To measure or not to measure 032715

Today I had the plan of visiting an outdoor stage and measuring and helping eq and delay a sound system for a fellow audio engineer.

Upon arrival I realized the band was already sound checking and at that point I really couldn’t do much but discuss the elements of the PA and how I would go about measuring it and “correcting” things. Interestingly the visiting FOH engineer had a measurement rig of some sort but the little bit of discussion I had with him and his responses suggest he is using his measurement rig as an RTA and nothing more.

False Alarm 1

A few highlights. It’s not easily seen in the photo above but the front fills were aiming toward the tent roof instead of outward toward where the crowd would later be. When I asked about the front fills, the visiting FOH engineer said that he didn’t need them. How can you argue with that?

I had just left the position I was in standing as close to the stage as possible and at the very middle of the stage discussing with my fellow engineer friend how the Main L/R PA wasn’t covering the center well at all. I guess if you stand down front and you hear anything, it’s all good? There was certainly plenty of subs at that position.

Speaking of subs, there were (6) double 18″ QSC subs split L & R.

QSC subs

The main speakers were hung from Genie towers.

QSC line array

Then there was a pair of QSC KW181 subs with QSC KW152 mains on top of those acting as delays.

QSC delay stack

The delay speakers were at least 80+ feet away from the mains. I was told the visiting FOH engineer had 2.5ms on the delays and I heard him say he had the drummer play to set the delay time. I didn’t say anything but I thought…”Interesting”

In case this isn’t already clear, 1 foot of distance between speakers is going to dictate approximately 1ms of time delay.

If you’ve got 100 feet of distance between speakers you’d be better of setting your delay time between those speakers (delaying the one further out in the crowd) 100ms instead of using your ears and a drummer. It isn’t a terrible method to use a click of some sort to time align delays with main speakers but when you’ve got a measurement app, there is zero reason to guess or not measure or just don’t delay at all. The visiting engineer may not understand how to make the measurement and set the delay time. Absolutely fine. I was in that position a few years ago. To be clear, setting delay times on speakers is one of the easier measurements to make and the easier settings to adjust. You can even verify your work. Once you insert the delay on your delay speakers, measure that zone again. If you’ve nailed the delay time, your mains and delays should measure the same with the mic in the right position and without moving it. Where do you put the mic? Where the two speaker zone (you’re only measuring one speaker at a time right?) cross over acoustically (not in frequency but in volume).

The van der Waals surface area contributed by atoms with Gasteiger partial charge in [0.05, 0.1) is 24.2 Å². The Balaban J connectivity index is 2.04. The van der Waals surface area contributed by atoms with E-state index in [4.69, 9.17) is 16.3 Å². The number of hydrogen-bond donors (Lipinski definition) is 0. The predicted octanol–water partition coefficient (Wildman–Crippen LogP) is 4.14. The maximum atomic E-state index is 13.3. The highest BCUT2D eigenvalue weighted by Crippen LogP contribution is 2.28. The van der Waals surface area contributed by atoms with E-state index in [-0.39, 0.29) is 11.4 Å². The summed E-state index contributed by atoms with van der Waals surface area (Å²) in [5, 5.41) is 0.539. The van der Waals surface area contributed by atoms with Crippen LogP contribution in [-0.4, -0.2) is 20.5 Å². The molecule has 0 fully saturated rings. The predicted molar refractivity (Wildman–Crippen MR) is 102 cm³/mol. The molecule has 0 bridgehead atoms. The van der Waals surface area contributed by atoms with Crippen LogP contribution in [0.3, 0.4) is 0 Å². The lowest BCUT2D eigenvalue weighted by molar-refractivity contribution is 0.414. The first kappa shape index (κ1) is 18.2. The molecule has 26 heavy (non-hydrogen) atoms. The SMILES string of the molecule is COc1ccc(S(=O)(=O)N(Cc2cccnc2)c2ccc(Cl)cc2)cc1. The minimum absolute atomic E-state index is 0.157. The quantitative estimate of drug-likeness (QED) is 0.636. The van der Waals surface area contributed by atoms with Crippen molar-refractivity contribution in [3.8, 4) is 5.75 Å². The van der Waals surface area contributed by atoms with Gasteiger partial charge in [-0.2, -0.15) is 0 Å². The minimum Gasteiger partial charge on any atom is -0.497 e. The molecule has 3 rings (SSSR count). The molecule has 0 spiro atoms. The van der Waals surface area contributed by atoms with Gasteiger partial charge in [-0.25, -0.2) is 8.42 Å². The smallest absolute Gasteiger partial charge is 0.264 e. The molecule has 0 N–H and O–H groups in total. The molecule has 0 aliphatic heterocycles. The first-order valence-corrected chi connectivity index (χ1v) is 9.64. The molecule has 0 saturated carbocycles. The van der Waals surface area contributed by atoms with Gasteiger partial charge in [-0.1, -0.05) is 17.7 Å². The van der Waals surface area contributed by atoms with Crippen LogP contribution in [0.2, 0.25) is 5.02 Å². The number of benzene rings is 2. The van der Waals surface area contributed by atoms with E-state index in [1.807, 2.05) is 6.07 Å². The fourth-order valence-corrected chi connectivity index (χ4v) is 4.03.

Since the subs were in front of the stage and the Main support lifts were to the side of the stage and back a big, logic would suggest that the subs would arrive early compared with the mains. This could be resolved with either the rack DSP or the FOH console (if subs were on an aux send) but obviously the subs were not aligned with the mains. Instead, the subs were early because when the kick drum hit, I could hear subs and then mains.

Basically, “I came, I listened, I learned, I left…” alll without ever taking my measurement rig out of my backpack.

A few things that became obvious while I was onsite.

1. Owning a measurement rig doesn’t mean you know what to do with one.

2. Front fills are necessary regardless of what the visiting engineer might think. It shouldn’t be left up to them to decide in my opinion. The system should be tuned and dialed in (levels between zones, eq and delay) prior to their arrival.

In this case the visitor engineer brought his own FOH console so it could be argued that being that far along in the system tuning process would of been impossible but I would counter with, “all of that stuff could of been achieved at the DSP in the rack” and should of been. Without a measurement rig and the skills it takes to use it and decipher the results you really are just hiding your head in the sand. I’m not saying it’s easy but I am suggesting it’s necessary.

What I heard coming out of the PA sounded typical of what I expect of bands these days. Too loud, too much low end and lots of compression so nothing has any space. Like it’s all shoved into a bucket. I measured 100+ db on my Iphone at the FOH position and things were obvious louder as I got closer to the stage. I’m not sure things need to be that loud when you’re sound checking a band during the day and no one is around. Maybe I’m too old.

false alarm spl

QSC amp rack and DSP

In conclusion, a digico SD5 with a QSC line array with matching DSP and power amps can certainly sound better than what I heard. It’s clear after this experience that I still have a long way to go in my pursuit of system design and optimization but also in my people skills. If was difficult not to get involved in the whole conversation but no one asked me what I thought. Maybe next time I can arrive earlier and help the situation a bit. If the PA had been time aligned, zones balanced and the system tuned prior to the visiting engineers arrival, I don’t think he would of disliked the system. Instead he did the best he could with what he was given and what he knows. Clearly there is work to be done…